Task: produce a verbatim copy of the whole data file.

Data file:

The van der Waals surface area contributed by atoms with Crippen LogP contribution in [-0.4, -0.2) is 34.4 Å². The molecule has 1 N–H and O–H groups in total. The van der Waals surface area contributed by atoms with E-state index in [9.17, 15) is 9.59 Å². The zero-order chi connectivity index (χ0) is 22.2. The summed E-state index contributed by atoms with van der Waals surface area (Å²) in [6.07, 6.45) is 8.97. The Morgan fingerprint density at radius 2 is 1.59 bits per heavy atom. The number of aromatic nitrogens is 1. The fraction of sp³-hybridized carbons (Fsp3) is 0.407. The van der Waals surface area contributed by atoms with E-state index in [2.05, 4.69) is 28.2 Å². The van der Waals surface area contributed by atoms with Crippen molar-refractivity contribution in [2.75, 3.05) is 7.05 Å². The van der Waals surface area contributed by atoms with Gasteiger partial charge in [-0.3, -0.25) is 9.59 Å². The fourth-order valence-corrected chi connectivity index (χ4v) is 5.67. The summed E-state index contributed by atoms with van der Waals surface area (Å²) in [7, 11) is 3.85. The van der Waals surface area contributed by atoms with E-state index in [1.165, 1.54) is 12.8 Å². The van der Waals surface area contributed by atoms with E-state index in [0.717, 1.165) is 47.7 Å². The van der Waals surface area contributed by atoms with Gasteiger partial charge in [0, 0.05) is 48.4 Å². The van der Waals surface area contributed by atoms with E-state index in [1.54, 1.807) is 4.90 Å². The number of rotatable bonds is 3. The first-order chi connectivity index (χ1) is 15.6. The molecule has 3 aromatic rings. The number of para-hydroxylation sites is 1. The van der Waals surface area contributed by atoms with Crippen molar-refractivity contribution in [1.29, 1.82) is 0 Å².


The van der Waals surface area contributed by atoms with Crippen LogP contribution in [-0.4, -0.2) is 34.4 Å². The molecule has 1 N–H and O–H groups in total. The van der Waals surface area contributed by atoms with E-state index in [9.17, 15) is 9.59 Å². The zero-order chi connectivity index (χ0) is 22.2. The summed E-state index contributed by atoms with van der Waals surface area (Å²) in [6.07, 6.45) is 8.97. The Morgan fingerprint density at radius 2 is 1.59 bits per heavy atom. The number of aromatic nitrogens is 1. The fraction of sp³-hybridized carbons (Fsp3) is 0.407. The van der Waals surface area contributed by atoms with E-state index in [2.05, 4.69) is 28.2 Å². The van der Waals surface area contributed by atoms with Crippen molar-refractivity contribution in [2.75, 3.05) is 7.05 Å². The van der Waals surface area contributed by atoms with Gasteiger partial charge in [-0.3, -0.25) is 9.59 Å². The fourth-order valence-corrected chi connectivity index (χ4v) is 5.67. The summed E-state index contributed by atoms with van der Waals surface area (Å²) in [7, 11) is 3.85. The van der Waals surface area contributed by atoms with E-state index in [1.165, 1.54) is 12.8 Å². The van der Waals surface area contributed by atoms with E-state index in [0.717, 1.165) is 47.7 Å². The van der Waals surface area contributed by atoms with Gasteiger partial charge in [0, 0.05) is 48.4 Å². The van der Waals surface area contributed by atoms with E-state index in [1.54, 1.807) is 4.90 Å². The number of rotatable bonds is 3. The first-order chi connectivity index (χ1) is 15.6. The molecule has 3 aromatic rings. The number of para-hydroxylation sites is 1. The van der Waals surface area contributed by atoms with Crippen molar-refractivity contribution in [1.29, 1.82) is 0 Å².